Museums, stores, and restaurants like this are what I believe to make London so unique and eccentric. These small parts of British history and fun hole in the wall joints make the city exciting. I am disappointed that I allowed what others thought of the museum influence my first impressions, however, I am glad that it was required so that I was able to develop an opinion of my own.

What are we missing in London? Do we notice every little cafe, charity store, Lebanese restaurant, or historic home?

Could you live here forever and never really see anything?

Tags: Museums · Patsy

“We are all worms. But I believe that I am a glow worm.”

September 4th, 2009 · No Comments

Since I am beginning to feel the crush of pressure to visit all the required museums while in London, I spent an afternoon in the Cabinet War Rooms/Winston Churchill Museum.  In truth, I was not particularly moved by either.  I think I lack a lot of the personal feeling involved in seeing such an important aspect of British history simply because I am not British.  Churchill as a national icon means much less to me, an American, than it might for my English counterpart.  Still, I most enjoyed listening to portions of Churchill’s speeches and writing down bits that inspired me.  I also was interested in learning how he constructed his speeches, and found it endearing that he used notes only after he “dried up” at an important event.  In the Cabinet War Rooms, I was struck most by learning that the lights in one of the most important rooms were literally never shut off for six years because of the war.  I also felt badly for the people who worked such long, tedious hours in the bunker without much sunlight or rest.  However, it’s also somewhat moving  that these women and men cared so much for their country that they were willing to put forth so much time and effort, and I wonder if I would do the same for my own country.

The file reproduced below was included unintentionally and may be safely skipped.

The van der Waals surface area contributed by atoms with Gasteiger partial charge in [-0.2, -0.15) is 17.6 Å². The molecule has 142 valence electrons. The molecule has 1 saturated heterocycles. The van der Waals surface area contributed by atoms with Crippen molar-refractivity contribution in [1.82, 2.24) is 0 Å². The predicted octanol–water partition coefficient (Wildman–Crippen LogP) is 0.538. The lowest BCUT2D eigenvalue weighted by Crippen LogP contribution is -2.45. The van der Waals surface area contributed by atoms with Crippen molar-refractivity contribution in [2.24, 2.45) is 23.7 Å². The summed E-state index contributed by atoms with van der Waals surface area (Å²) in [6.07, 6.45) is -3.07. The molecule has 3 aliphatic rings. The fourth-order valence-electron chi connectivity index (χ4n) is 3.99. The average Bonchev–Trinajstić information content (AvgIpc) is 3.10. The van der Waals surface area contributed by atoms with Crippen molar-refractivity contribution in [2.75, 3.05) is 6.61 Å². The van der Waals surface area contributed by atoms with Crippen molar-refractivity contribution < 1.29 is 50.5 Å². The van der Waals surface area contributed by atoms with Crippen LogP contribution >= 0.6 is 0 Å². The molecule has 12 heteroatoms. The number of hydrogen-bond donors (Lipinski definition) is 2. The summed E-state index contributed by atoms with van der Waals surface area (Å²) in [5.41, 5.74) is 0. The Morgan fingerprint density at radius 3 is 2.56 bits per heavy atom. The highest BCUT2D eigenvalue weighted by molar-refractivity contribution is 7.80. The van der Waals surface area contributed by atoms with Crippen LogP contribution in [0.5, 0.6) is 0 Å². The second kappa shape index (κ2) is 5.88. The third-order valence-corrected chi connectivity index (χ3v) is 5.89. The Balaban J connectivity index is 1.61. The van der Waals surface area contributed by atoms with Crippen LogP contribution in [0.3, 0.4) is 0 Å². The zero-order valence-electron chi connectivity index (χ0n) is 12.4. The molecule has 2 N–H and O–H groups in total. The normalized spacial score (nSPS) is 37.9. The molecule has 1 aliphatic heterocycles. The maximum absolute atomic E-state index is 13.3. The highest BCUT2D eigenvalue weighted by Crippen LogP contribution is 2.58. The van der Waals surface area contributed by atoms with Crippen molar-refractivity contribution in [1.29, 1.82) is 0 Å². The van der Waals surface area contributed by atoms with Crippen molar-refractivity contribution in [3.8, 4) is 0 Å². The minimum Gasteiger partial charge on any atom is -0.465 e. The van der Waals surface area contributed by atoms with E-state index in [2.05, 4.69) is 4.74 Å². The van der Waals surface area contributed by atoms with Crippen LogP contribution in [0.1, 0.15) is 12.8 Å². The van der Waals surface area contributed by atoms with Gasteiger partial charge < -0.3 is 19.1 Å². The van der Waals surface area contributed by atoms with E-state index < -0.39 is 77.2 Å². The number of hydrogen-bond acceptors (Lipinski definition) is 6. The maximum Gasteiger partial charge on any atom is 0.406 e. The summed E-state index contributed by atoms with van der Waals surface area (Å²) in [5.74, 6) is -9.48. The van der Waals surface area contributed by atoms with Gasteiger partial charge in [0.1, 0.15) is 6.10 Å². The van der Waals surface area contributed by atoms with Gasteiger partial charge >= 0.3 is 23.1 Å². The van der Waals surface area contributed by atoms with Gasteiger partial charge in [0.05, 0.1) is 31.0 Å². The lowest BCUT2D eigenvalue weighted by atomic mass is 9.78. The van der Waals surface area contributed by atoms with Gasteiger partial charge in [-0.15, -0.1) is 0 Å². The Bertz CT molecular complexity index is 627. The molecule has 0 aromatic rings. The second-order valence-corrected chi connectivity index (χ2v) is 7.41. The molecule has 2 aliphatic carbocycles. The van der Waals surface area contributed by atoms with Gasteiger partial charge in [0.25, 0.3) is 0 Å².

After the museums, I stumbled upon St. James Park and decided to wander through.  In doing so, I ended up in front of Buckingham Palace leaning on a wall, and it was there that I first truly FELT that I am in London.  I was standing in the midst of a series of tour groups, many of which were not speaking English.  I looked down upon the water moving, people walking alongside, a field with people sitting and relaxing, and a little coffee shop, all of which were surrounded by trees.  Out of the trees rose the London Eye and the very top of Big Ben.  It was the most picturesque view I’ve encountered thus far, and I don’t think that I’ll be forgetting it anytime soon. To me, it really captured the essence of London as I currently see it: a vital place with small tranquil spaces mixed throughout, the importance of tourism, national pride surrounding the royal family, history mixed with the present, and an ability to feel at home even for those not native to London.  I wasn’t able to take a photograph because my camera is broken, but I would definitely be interested in seeing the places that have most inspired everybody else in their travels in the past two weeks.

Tags: Amy

Westminster Abbey, Tower Hill and St. James Park

August 26th, 2009 · No Comments